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Mastitis is an inflammation of the udder, which leads to economic loss, mainly consisting of discarded milk, reduced milk production and quality, and increased health costs. Somatic cell count (SCC), and therefore somatic cell score (SCS), is widely used as indicator of mastitis. In this thesis, I focus on the genetic parameters of SCS as indicator of mastitis, and on the possibilities of using this trait for selection for mastitis resistance in the Valle del Belice dairy sheep.
In Chapter 1, mastitis and SCS are defined and introduced. Chapter 2 deals with the estimation of genetic parameters for SCS and milk production traits in primiparous Valle del Belice ewes. Heritability estimates ranged from 0.09 to 0.14 for milk, fat and protein yields and contents. For SCS, the heritability of 0.14 was relatively high. SCS was genetically positively correlated to milk, fat and protein yields and contents. However, correlations were not extreme, so simultaneous improvement for milk yield and SCS seems possible. In Chapter 3, the level of SCC is included in a survival analysis to evaluate the effect of SCC on functional longevity. Results showed that an increase in SCC was associated with an increase in culling rate.Elevated SCC, therefore, play an indirect role in the culling decisions of Valle del Belice dairy sheep farmers, although, at present, farmers do not directly select for reduced SCC. In Chapter 4, the genetic parameters of the infection status and SCS, according to whether the samples were bacteria negative or positive are reported. Moreover, the impact of imperfect sensitivity and specificity on variance component estimates was investigated. The heritability was 0.10 for bacteria negative SCS, 0.03 for bacteria positive SCS, and 0.09 for infection status, on the liability scale. The genetic correlation between bacteria negative and bacteria positive SCS (0.62) suggests that they may be genetically different traits, confirming that SCSfrom healthy and infected animals should be analyzed separately. Moreover, a positive genetic correlation between bacteria negative SCS and liability to mastitis was found, suggesting that the approach of selecting animals for decreased SCS will help to reduce the prevalence of mastitis. The results also showed that the imperfect diagnosis of infection has an impact on estimated genetic parameters,which may reduce the efficiency of selection strategies aiming at distinguishing between bacteria negative and bacteria positive SCS. In Chapter 5, the diagnostic ability of SCCand California Mastitis Test (CMT) to detect intramammary infectionswas evaluated by using the Receiver-Operating Characteristic(ROC) curves, in order to identify a SCCthreshold that better discriminated healthy from infected udders. The results indicate that the CMT can only discriminate the udders infected from major pathogens. Nevertheless, in general SCS was the best indirect test for the bacteriological status of the udder.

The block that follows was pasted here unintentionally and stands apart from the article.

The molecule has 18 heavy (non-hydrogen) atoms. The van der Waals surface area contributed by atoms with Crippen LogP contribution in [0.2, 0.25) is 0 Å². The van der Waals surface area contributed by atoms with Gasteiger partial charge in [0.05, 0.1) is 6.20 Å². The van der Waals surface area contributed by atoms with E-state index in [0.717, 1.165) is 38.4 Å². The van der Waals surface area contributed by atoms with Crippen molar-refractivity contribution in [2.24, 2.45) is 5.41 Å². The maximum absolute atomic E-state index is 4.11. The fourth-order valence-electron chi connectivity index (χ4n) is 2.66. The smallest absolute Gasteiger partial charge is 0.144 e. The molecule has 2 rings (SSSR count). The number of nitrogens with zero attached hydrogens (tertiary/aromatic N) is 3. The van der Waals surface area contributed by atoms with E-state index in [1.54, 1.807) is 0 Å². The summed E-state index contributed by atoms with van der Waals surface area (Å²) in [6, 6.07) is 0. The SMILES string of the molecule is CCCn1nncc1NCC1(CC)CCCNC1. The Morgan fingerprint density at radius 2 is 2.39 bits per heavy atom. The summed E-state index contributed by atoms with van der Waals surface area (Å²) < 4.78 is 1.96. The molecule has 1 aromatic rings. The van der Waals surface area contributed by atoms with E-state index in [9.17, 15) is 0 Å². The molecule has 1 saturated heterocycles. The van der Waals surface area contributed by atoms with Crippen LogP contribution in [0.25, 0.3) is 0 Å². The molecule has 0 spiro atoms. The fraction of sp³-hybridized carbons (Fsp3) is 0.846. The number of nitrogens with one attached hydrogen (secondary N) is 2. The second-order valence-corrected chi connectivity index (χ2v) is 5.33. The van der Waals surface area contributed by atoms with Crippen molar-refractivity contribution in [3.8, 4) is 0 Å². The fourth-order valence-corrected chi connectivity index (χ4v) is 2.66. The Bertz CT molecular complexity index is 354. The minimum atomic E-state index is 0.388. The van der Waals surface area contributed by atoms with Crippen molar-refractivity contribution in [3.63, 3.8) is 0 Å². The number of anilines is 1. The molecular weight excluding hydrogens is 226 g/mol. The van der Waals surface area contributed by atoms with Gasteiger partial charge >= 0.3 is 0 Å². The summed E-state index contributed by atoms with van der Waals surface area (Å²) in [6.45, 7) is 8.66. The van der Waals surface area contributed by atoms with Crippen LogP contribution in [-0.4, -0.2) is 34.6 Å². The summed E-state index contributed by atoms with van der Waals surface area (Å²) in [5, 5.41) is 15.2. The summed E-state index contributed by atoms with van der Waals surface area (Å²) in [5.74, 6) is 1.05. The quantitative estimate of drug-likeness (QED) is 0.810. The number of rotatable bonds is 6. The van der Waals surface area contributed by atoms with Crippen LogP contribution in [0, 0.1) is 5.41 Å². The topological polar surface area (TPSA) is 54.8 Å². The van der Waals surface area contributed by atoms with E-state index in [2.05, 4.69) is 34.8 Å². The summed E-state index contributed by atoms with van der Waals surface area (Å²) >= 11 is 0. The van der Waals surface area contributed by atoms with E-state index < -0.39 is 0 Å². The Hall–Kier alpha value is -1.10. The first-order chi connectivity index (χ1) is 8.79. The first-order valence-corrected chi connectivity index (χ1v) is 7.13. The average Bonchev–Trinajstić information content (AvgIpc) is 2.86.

The final chapter explores and discusses the opportunities to use SCS as indicator of mastitis in a selection scheme to improve mastitis resistance for the Valle del Belice dairy sheep breed.
|Qualification||Doctor of Philosophy|
|Award date||3 May 2012|
|Place of Publication||[S.l.|
|Publication status||Published - 2012|
- sheep diseases
- somatic cell count
- dairy farming
- animal breeding